Meanwhile, markets broadly climbed higher Wednesday — including U.S. stocks and crude oil prices – following preliminary results of Georgia’s U.S. Senate run-off elections Tuesday. Democrat Raphael Warnock defeated incumbent Republican Kelly Loeffler, according to the Associated Press, while Democrat Jon Ossoff clung to a narrow lead against Republican Sen. David Perdue in the state’s second race as final votes were being tallied late in the trading day.
An Ossoff win would split the Senate 50-50 between the two major parties and swing majority control to the Democrats because Vice President-elect Kamala Harris, a Democrat, would cast tie-breaking votes in the Senate.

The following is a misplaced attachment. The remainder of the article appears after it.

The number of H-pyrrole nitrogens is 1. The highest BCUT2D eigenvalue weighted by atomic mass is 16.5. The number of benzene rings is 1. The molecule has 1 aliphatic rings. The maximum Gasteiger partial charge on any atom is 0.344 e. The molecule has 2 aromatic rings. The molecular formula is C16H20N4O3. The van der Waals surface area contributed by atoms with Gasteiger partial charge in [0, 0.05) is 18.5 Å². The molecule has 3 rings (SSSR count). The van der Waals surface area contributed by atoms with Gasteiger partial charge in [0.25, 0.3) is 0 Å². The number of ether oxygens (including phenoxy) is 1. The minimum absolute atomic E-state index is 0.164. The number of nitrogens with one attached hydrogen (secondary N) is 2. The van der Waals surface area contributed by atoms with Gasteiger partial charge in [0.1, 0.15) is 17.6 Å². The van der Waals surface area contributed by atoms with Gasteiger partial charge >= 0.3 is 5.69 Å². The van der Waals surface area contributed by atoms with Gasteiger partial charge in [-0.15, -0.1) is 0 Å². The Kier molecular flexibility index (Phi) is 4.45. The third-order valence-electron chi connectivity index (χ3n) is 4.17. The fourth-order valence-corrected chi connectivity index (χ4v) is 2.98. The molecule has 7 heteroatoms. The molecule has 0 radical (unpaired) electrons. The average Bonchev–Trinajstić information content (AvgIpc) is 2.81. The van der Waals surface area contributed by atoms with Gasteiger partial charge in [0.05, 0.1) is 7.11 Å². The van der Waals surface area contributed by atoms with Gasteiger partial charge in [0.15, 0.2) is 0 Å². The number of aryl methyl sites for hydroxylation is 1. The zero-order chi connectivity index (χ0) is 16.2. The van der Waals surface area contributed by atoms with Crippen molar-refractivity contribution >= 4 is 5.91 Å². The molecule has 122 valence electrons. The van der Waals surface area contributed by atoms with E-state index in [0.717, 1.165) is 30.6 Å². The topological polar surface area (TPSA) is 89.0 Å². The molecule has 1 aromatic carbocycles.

Brian Gardner, chief Washington policy analyst at Stifel Financial Corp., said markets embraced the increased likelihood under Democrat control for a new push to issue $2,000 payments to most Americans to help them bridge from the current coronavirus outbreaks to the late spring, when public officials hope to have widely distributed vaccines.
Gardner also noted that, while Democrats are more likely to push for tax hikes and tighter regulations that could adversely affect oil and gas companies, the filibuster remains in place and means Democrats would need 60 votes in the Senate to pass major legislation.
That makes a corporate tax increase or sweeping climate change legislation “long shots” over the next two years, he said.
Spot gas prices varied by region against a mixed weather backdrop.